Emil Joseph Kapaun (April 20, 1916 – May 23, 1951) was a Roman Catholic priest and United States Army chaplain who died in the Korean War. The Roman Catholic Church has declared him a Servant of God and he is a candidate for sainthood.
On June 9, 1940, Kapaun was ordained a priest and celebrated his first Mass at St. John Nepomucene in Pilsen, Kansas.
Fr. Kapaun began his military chaplaincy at Camp Wheeler, Georgia, in October 1944. He and one other chaplain ministered to approximately 19,000 servicemen.
Fr. Kapaun was promoted to Captain in January 1946and returned stateside in May 1946. Fr. Kapaun was discharged in 1946 and went to the Catholic University of Washington where in 1948 he earned an M.A. in education.
In September 1948, he re-joined the Army and resumed his chaplaincy at Fort Bliss, El Paso, Texas.
In January 1950 he was stationed near Mt. Fuji, Japan as a military chaplain until alerted into combat in July 1950. In that month, Fr. Kapaun was ordered to Korea from Japan, a month after North Korea invaded South Korea. Kapaun’s unit, the 8th Cavalry Regiment, 1st Cavalry Division, from Ft. Bliss landed in South Korea and participated in the fighting on the Pusan perimeter. From there, he was constantly on the move northward until his capture by Chinese Communists in November 1950.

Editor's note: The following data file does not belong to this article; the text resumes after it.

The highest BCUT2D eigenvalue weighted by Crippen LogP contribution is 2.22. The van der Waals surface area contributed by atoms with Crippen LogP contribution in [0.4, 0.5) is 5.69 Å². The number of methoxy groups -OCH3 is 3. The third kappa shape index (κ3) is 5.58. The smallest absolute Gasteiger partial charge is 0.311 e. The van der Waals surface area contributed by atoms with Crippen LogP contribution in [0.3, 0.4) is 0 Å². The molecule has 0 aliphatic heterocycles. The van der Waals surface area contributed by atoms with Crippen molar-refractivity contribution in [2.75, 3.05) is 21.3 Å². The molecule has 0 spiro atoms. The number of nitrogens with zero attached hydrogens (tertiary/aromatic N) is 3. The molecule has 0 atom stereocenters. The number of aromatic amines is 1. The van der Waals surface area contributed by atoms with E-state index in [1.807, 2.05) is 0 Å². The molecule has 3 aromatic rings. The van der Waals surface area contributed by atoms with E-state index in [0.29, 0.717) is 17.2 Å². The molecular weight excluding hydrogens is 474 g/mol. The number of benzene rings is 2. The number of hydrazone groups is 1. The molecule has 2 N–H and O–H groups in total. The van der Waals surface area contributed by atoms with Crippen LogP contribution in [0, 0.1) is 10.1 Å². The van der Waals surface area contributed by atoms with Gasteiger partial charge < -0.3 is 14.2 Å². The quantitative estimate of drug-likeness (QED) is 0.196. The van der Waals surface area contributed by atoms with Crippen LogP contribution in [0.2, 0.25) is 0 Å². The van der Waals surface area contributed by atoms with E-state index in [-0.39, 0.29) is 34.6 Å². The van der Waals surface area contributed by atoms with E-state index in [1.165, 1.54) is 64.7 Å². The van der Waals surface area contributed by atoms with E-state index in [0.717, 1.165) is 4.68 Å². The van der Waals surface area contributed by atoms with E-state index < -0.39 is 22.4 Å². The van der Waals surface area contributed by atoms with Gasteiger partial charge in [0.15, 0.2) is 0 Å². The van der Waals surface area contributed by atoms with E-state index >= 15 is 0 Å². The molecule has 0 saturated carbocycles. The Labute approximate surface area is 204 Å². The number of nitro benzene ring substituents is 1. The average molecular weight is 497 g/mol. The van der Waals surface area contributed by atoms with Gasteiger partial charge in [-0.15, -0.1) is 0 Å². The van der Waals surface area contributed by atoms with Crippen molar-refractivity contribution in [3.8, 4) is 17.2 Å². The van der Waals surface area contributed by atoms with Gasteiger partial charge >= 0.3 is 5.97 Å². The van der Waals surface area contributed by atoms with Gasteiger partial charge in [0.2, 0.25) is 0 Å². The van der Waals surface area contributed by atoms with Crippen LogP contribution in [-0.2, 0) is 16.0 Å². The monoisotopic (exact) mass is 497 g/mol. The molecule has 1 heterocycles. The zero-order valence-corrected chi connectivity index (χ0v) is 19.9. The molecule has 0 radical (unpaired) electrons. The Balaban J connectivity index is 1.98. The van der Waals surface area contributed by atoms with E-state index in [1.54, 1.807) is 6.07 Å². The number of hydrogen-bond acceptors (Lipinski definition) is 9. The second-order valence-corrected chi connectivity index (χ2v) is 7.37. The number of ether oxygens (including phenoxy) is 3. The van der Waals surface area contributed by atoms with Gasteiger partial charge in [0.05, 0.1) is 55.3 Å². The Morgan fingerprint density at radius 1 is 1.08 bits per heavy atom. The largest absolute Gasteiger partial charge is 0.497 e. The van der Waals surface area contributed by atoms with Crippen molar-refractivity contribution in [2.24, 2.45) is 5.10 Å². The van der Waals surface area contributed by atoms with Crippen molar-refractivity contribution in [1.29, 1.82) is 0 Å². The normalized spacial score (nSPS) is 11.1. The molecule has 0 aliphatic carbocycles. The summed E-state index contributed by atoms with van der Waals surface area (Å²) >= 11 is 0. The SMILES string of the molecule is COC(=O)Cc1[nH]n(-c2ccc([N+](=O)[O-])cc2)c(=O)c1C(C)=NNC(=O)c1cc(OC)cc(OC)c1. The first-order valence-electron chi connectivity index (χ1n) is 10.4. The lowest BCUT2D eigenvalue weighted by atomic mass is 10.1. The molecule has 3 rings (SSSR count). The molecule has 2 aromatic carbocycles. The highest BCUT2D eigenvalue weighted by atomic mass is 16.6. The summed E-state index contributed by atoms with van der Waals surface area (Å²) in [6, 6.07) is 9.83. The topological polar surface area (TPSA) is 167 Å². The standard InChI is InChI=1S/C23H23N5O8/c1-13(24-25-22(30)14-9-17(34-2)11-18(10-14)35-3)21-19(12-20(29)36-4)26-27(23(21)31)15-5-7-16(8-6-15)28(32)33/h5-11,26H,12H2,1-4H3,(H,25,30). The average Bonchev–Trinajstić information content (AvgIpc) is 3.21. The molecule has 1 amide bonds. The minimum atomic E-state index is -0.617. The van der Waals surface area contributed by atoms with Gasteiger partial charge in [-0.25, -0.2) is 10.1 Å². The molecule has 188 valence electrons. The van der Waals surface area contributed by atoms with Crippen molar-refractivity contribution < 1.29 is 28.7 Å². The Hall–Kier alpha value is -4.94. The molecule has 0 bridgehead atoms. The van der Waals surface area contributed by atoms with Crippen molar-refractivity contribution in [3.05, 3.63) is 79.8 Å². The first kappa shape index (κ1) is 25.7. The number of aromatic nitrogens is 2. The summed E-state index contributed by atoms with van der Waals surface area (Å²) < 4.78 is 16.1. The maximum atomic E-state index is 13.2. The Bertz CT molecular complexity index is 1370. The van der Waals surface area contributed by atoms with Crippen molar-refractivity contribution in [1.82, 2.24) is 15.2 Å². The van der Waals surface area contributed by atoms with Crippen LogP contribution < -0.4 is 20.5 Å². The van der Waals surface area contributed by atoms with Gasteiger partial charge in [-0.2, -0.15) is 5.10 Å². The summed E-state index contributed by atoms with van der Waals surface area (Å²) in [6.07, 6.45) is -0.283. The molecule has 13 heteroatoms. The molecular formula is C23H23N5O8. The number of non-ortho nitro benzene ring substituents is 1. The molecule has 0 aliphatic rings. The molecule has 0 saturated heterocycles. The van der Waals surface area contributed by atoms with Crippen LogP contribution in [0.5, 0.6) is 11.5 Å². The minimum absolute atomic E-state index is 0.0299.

He constantly ministered to the dead and dying while performing baptisms, hearing first Confessions, offering Holy Communion and celebrating Mass from an improvised altar set up on the front end of an army jeep. He constantly would lose his Mass kit, jeep and trailer to enemy fire. He told how he was thoroughly convinced that the prayers of many others were what had saved him so many times up until his capture. He was awarded the Bronze Star Medal in September 1950 just before his capture.
He was captured near Unsan, North Korea. The POWs marched for 87 miles to a prison camp near Pyoktong, North Korea. Fr. Kapaun was able to influence some prisoners, who were ignoring orders from officers, to carry the wounded. At the camp, he dug latrines, mediated disputes, gave away his own food, and raised morale among the prisoners.He also led prisoners in acts of defiance and smuggled dysentery drugs to the doctor, Sidney Esensten. Fr. Kapaun developed a blood clot in his leg, dysentery, and pneumonia. He died on May 23, 1951 at the prison camp in Pyoktong.
He was buried in a mass grave near the Yalu River. He was noted among his fellow POWs as one who would steal coffee and tea (and a pot to heat them in) from the Communist guards. On August 18, 1951, Chaplain (Capt.) Kapaun was posthumously awarded the Distinguished Service Cross for his actions at Unsan.
In February 2013, Tiahrt said he was informed by The Pentagon that Chaplain (Capt.) Kapaun will be posthumously awarded the Medal of Honor in April 2013.President Obama presented the medal to Kapaun’s nephew at The White House on 11 April 2013.
In 1993, Fr. Kapaun was named Servant of God by the Roman Catholic Church, the first step toward possible canonization. Also, the Vatican is now examining whether a medical healing that took place in Sedgwick County, Kansas, can be considered a miracle by the Roman Catholic Church.
A website is Dedicated to the Cause of Sainthood for
Father Emil J. Kapaun